Discoveries by the Consortium
Shaping the future of SCI research
Over the years, members of the International Research Consortium on Spinal Cord Injury have made key discoveries that have led directly to potential spinal repair treatments. Several of these are entering or close to clinical trials with the findings from Consortium researchers as the foundation of each advance.
The Consortium mirrors Christopher Reeve’s vision of a “laboratory without walls” by uniting some of the brightest experts in the field and creating a collaborative environment to share insights and learnings.
Christopher Reeve knew that innovation and scientific discovery could not flourish in a vacuum.
By bringing together experts from different disciplines, the seven Consortium laboratories have accelerated the Reeve Foundation mission and helped shape the future of the field. Below are a few examples of how their work has resulted in promising discoveries.
The identification of NogoA as the major inhibitory molecule on myelin was achieved by the Schwab laboratory. The first anti-NogoA antibody was produced by Schwab and his colleagues, together with the initial demonstration that blocking NogoA with an antibody could promote regeneration.
There have since been experiments in several laboratories indicating that NogoA-related interventions can promote spinal cord repair. Novartis conducted a Phase I safety study of the Schwab anti-NogoA antibody and based on those results, Dr. Schwab and colleagues are exploring a larger Phase II clinical trial.
Epidural stimulation and Locomotor Training
The Edgerton laboratory has worked for many years on methods to promote stepping after spinal cord injury, demonstrating that the combination of drugs affecting synaptic transmission (communication between neurons) and therapies like Locomotor Training could enable stepping, even years after a complete transection.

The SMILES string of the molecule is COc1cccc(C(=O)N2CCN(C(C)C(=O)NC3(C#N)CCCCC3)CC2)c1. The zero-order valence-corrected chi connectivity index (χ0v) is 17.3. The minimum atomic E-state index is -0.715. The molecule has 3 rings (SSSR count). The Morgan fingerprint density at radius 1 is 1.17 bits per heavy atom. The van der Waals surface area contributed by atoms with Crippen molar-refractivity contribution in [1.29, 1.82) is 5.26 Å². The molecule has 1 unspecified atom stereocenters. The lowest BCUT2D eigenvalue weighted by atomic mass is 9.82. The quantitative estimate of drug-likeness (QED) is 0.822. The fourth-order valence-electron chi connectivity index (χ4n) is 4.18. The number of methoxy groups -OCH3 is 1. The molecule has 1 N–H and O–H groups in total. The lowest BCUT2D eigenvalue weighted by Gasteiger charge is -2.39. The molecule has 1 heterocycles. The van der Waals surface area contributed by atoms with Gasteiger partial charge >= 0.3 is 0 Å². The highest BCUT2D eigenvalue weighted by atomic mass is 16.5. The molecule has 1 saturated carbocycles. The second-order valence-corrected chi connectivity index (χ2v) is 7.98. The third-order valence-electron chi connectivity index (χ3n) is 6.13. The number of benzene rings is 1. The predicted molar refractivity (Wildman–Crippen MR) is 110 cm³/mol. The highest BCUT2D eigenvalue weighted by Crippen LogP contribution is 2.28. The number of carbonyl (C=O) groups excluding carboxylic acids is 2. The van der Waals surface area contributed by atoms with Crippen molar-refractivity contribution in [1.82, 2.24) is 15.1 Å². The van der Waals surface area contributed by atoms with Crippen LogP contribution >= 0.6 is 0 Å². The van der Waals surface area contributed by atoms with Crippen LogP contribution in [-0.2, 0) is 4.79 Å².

A few years ago, the Edgerton team combined these therapies with epidural stimulation in rodents with complete injuries, demonstrating significant improvements in stepping.
These early discoveries formed the basis of the Reeve Foundation’s NeuroRecovery Network® and more recent findings are the basis for Reeve-supported studies on epidural stimulation and rehabilitation that are ongoing now for people with complete spinal cord injury.
Stem cell transplants
Several years ago in a series of animal experiments, the Anderson laboratory characterized the behavior of a proprietary line of human neural stem cells (HuCNS-SCs), including the method of transplantation and their therapeutic window.
Now, based on the results of Dr. Anderson’s Phase I/II clinical trial, StemCells Inc. is conducting a Phase II proof of concept trial using HuCNS-SC in cervical spinal cord injury. In this study, research participants are being treated between 10 to 23 months post-injury.
The effectiveness of chondroitinase for central nervous system (CNS) repair was first demonstrated by the Fawcett laboratory and has since been repeated in several other laboratories. Injured axons or nerve fibers in the spinal cord try to initiate a regenerative response following an injury. They are stuck, however, in a thick scar tissue caused by the trauma to the spinal cord, sealing off the area.